Objectives: IgG4-related disease (IgG4-RD) is a chronic fibro-inflammatory disorder affecting virtually any organ. Type 1 autoimmune (type 1 AIP) is its pancreatic manifestation. To date, steroids are considered the first-line pancreatitis treatment. The CD20-binding antibody rituximab (RTX) appears a promising steroid-sparing therapy, although long-term data are lacking. We aimed to bridge this gap with a cohort of IgG4-RD patients treated with RTX and to assess the potential value of the Responder Index (RI) as a discriminatory score for disease activity. Methods: We retrospectively evaluated 46 patients from a tertiary referral centre who were diagnosed with IgG4-RD and/or type 1 AIP according to the International Consensus Diagnostic Criteria or Unifying-AIP criteria between June 2006 and August 2019. Results: Patients resembled previous cohorts in terms of characteristics, diagnosis, and therapeutic response. Thirteen of the 46 patients with IgG4-RD/type 1 AIP were treated with RTX pulse therapy due to relapse, adverse reactions to steroids, or high-risk constellations predicting a severe course of disease with multi-organ involvement. Median follow-up after diagnosis was 52 months for all subjects, and 71 months in IgG4-RD patients treated with RTX. While patients in the RTX group showed no significant response to an initial steroid pulse, clinical activity as measured by the RI significantly decreased in the short-term after RTX induction. Within 16 months, 61% of patients relapsed in the RTX group but responded well to re-induction. Clinical and laboratory parameters improved equally in response to RTX. Conclusion: RTX therapy in patients with IgG4-RD is an effective and safe treatment to induce treatment response and possible long-term remission. Repeated RTX administration after 6–9 months may be of value in reducing the risk of relapse. The RI appears to be a reasonable index to assess disease activity and to identify patients with IgG4-related disease who may benefit from B-cell-depleting therapy. Full article
(This article belongs to the Special Issue Updates on the Treatment of Pancreatic Diseases)
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16 pages, 1813 KiB  
Article
A Novel Combination of Accelerometry and Ecological Momentary Assessment for Post-Stroke Paretic Arm/Hand Use: Feasibility and Validity
by Yi-An Chen, Marika Demers, Rebecca Lewthwaite, Nicolas Schweighofer, John R. Monterosso, Beth E. Fisher and Carolee Winstein
J. Clin. Med. 2021, 10(6), 1328; https://doi.org/10.3390/jcm10061328 - 23 Mar 2021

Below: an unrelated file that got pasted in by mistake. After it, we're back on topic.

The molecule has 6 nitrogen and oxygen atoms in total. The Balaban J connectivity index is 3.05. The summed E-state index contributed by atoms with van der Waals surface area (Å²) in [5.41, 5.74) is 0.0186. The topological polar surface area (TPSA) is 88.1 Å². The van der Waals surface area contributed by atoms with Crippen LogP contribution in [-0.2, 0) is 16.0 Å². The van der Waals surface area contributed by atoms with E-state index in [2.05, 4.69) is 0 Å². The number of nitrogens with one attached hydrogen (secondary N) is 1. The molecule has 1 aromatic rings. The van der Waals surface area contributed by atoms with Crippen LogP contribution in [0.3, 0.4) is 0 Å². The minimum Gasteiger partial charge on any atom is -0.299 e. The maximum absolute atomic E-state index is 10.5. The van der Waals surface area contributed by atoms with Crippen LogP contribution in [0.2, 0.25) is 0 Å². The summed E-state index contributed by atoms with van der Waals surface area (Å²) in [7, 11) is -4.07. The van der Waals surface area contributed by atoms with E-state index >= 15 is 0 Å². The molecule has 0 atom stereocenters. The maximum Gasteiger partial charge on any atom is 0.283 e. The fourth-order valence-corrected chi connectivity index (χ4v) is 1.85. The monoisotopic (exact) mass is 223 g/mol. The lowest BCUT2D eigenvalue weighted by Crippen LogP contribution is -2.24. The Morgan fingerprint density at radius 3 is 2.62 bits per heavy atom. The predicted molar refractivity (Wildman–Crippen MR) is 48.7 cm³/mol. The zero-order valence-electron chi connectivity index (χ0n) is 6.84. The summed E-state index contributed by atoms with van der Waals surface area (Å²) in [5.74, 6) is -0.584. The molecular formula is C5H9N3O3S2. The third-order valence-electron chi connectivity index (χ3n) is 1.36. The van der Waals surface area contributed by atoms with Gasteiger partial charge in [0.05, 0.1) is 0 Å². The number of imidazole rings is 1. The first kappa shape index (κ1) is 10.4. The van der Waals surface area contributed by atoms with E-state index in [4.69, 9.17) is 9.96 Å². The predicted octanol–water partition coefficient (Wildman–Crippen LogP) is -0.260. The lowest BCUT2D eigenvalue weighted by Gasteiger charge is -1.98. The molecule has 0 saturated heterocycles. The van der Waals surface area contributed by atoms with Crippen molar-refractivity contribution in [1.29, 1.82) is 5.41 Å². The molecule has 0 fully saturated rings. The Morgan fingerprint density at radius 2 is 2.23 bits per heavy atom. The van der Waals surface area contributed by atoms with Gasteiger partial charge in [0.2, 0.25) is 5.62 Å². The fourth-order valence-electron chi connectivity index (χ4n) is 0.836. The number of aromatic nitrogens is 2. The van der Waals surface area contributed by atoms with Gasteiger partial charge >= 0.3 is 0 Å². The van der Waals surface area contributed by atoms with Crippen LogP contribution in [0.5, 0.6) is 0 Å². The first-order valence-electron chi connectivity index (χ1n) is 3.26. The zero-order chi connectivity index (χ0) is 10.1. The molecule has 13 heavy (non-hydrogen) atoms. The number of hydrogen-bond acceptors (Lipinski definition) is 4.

Cited by 8 | Viewed by 2535
Abstract
Use of the paretic arm and hand is a key indicator of recovery and reintegration after stroke. A sound methodology is essential to comprehensively identify the possible factors impacting daily arm/hand use behavior. We combined ecological momentary assessment (EMA), a prompt methodology capturing [...] Read more.
Use of the paretic arm and hand is a key indicator of recovery and reintegration after stroke. A sound methodology is essential to comprehensively identify the possible factors impacting daily arm/hand use behavior. We combined ecological momentary assessment (EMA), a prompt methodology capturing real-time psycho-contextual factors, with accelerometry to investigate arm/hand behavior in the natural environment. Our aims were to determine (1) feasibility and (2) measurement validity of the combined methodology. We monitored 30 right-dominant, mild-moderately motor impaired chronic stroke survivors over 5 days (6 EMA prompts/day with accelerometers on each wrist). We observed high adherence for accelerometer wearing time (80.3%), EMA prompt response (84.6%), and generally positive user feedback upon exit interview. The customized prompt schedule and the self-triggered prompt option may have improved adherence. There was no evidence of EMA response bias nor immediate measurement reactivity. An unexpected small but significant increase in paretic arm/hand use was observed over days (12–14 min), which may be the accumulated effect of prompting that provided a reminder to choose the paretic limb. Further research that uses this combined methodology is needed to develop targeted interventions that effectively change behavior and enable reintegration post-stroke. Full article
(This article belongs to the Special Issue Post-stroke Intervention)
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4 pages, 166 KiB  
Editorial
Special Issue: Emerging Technologies for Medical Imaging Diagnostics, Monitoring and Therapy of Cancers
by Mohsen Beheshti and Felix M. Mottaghy
J. Clin. Med. 2021, 10(6), 1327; https://doi.org/10.3390/jcm10061327 - 23 Mar 2021
Viewed by 1643
Abstract
Molecular imaging and therapy play an increasingly important role in the field of “precision medicine” as an emergent prospect for management of the cancerous disease [...] Full article
7 pages, 3473 KiB  
Review
Ectopic Fat Accumulation in Pancreas and Heart
by Junji Kozawa and Iichiro Shimomura
J. Clin. Med. 2021, 10(6), 1326; https://doi.org/10.3390/jcm10061326 - 23 Mar 2021
Cited by 13 | Viewed by 3078
Abstract
Ectopic fat is found in liver, muscle, and kidney and is known to accumulate as visceral fat. In recent years, ectopic fat has also been observed in the pancreas, and it has been said that pancreatic fat accumulation is related to the pathophysiology [...] Read more.